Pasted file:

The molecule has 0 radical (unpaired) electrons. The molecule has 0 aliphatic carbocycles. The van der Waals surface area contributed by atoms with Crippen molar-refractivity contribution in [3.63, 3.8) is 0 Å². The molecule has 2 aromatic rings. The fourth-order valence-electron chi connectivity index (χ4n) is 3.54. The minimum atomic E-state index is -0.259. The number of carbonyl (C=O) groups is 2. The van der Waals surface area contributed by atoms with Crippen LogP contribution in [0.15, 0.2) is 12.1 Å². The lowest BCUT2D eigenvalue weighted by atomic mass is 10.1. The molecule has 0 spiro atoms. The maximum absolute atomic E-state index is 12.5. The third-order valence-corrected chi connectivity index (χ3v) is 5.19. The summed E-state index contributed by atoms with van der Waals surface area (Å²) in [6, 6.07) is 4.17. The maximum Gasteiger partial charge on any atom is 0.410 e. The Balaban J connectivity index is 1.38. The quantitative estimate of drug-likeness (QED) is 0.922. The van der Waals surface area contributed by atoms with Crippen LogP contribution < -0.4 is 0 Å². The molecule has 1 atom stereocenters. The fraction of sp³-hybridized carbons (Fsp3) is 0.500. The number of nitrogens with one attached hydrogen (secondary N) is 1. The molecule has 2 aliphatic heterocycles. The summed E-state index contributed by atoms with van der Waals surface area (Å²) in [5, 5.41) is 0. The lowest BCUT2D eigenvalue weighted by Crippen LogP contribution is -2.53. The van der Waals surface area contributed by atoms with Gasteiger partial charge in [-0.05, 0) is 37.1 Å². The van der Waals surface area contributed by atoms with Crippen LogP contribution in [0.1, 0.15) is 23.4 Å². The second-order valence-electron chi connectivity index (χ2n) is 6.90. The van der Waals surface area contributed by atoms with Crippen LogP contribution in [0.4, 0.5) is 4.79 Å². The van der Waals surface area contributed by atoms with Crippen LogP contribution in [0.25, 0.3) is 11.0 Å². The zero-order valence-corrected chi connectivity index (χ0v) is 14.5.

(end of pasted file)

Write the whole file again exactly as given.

The molecule has 0 radical (unpaired) electrons. The molecule has 0 aliphatic carbocycles. The van der Waals surface area contributed by atoms with Crippen molar-refractivity contribution in [3.63, 3.8) is 0 Å². The molecule has 2 aromatic rings. The fourth-order valence-electron chi connectivity index (χ4n) is 3.54. The minimum atomic E-state index is -0.259. The number of carbonyl (C=O) groups is 2. The van der Waals surface area contributed by atoms with Crippen LogP contribution in [0.15, 0.2) is 12.1 Å². The lowest BCUT2D eigenvalue weighted by atomic mass is 10.1. The molecule has 0 spiro atoms. The maximum absolute atomic E-state index is 12.5. The third-order valence-corrected chi connectivity index (χ3v) is 5.19. The summed E-state index contributed by atoms with van der Waals surface area (Å²) in [6, 6.07) is 4.17. The maximum Gasteiger partial charge on any atom is 0.410 e. The Balaban J connectivity index is 1.38. The quantitative estimate of drug-likeness (QED) is 0.922. The van der Waals surface area contributed by atoms with Crippen LogP contribution < -0.4 is 0 Å². The molecule has 1 atom stereocenters. The fraction of sp³-hybridized carbons (Fsp3) is 0.500. The number of nitrogens with one attached hydrogen (secondary N) is 1. The molecule has 2 aliphatic heterocycles. The summed E-state index contributed by atoms with van der Waals surface area (Å²) in [5, 5.41) is 0. The lowest BCUT2D eigenvalue weighted by Crippen LogP contribution is -2.53. The van der Waals surface area contributed by atoms with Gasteiger partial charge in [-0.05, 0) is 37.1 Å². The van der Waals surface area contributed by atoms with Crippen LogP contribution in [0.1, 0.15) is 23.4 Å². The second-order valence-electron chi connectivity index (χ2n) is 6.90. The van der Waals surface area contributed by atoms with Crippen LogP contribution in [0.4, 0.5) is 4.79 Å². The van der Waals surface area contributed by atoms with Crippen LogP contribution in [0.25, 0.3) is 11.0 Å². The zero-order valence-corrected chi connectivity index (χ0v) is 14.5.